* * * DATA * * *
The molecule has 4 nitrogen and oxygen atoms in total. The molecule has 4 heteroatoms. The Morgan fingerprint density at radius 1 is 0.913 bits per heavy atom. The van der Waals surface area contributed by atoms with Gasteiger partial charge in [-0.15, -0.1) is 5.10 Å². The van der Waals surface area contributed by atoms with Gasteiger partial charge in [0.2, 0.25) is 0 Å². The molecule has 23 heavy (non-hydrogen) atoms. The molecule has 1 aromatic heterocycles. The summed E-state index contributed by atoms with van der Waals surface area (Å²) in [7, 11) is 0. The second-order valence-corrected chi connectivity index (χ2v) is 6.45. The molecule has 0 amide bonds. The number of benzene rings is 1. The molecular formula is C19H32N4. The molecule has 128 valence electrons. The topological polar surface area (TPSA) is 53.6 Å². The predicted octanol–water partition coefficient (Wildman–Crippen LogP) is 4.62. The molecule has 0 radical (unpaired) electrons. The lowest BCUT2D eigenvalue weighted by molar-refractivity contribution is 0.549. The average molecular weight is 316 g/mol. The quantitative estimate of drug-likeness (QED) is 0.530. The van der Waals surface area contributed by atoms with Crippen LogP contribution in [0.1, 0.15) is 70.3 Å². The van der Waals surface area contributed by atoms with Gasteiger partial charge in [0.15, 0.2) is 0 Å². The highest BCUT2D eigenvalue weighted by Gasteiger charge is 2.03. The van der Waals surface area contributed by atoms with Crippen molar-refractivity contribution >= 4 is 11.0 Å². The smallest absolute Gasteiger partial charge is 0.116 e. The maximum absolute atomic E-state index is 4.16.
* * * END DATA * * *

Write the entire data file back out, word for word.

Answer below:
The molecule has 4 nitrogen and oxygen atoms in total. The molecule has 4 heteroatoms. The Morgan fingerprint density at radius 1 is 0.913 bits per heavy atom. The van der Waals surface area contributed by atoms with Gasteiger partial charge in [-0.15, -0.1) is 5.10 Å². The van der Waals surface area contributed by atoms with Gasteiger partial charge in [0.2, 0.25) is 0 Å². The molecule has 23 heavy (non-hydrogen) atoms. The molecule has 1 aromatic heterocycles. The summed E-state index contributed by atoms with van der Waals surface area (Å²) in [7, 11) is 0. The second-order valence-corrected chi connectivity index (χ2v) is 6.45. The molecule has 0 amide bonds. The number of benzene rings is 1. The molecular formula is C19H32N4. The molecule has 128 valence electrons. The topological polar surface area (TPSA) is 53.6 Å². The predicted octanol–water partition coefficient (Wildman–Crippen LogP) is 4.62. The molecule has 0 radical (unpaired) electrons. The lowest BCUT2D eigenvalue weighted by molar-refractivity contribution is 0.549. The average molecular weight is 316 g/mol. The quantitative estimate of drug-likeness (QED) is 0.530. The van der Waals surface area contributed by atoms with Crippen LogP contribution in [0.1, 0.15) is 70.3 Å². The van der Waals surface area contributed by atoms with Gasteiger partial charge in [0.15, 0.2) is 0 Å². The highest BCUT2D eigenvalue weighted by Gasteiger charge is 2.03. The van der Waals surface area contributed by atoms with Crippen molar-refractivity contribution >= 4 is 11.0 Å². The smallest absolute Gasteiger partial charge is 0.116 e. The maximum absolute atomic E-state index is 4.16.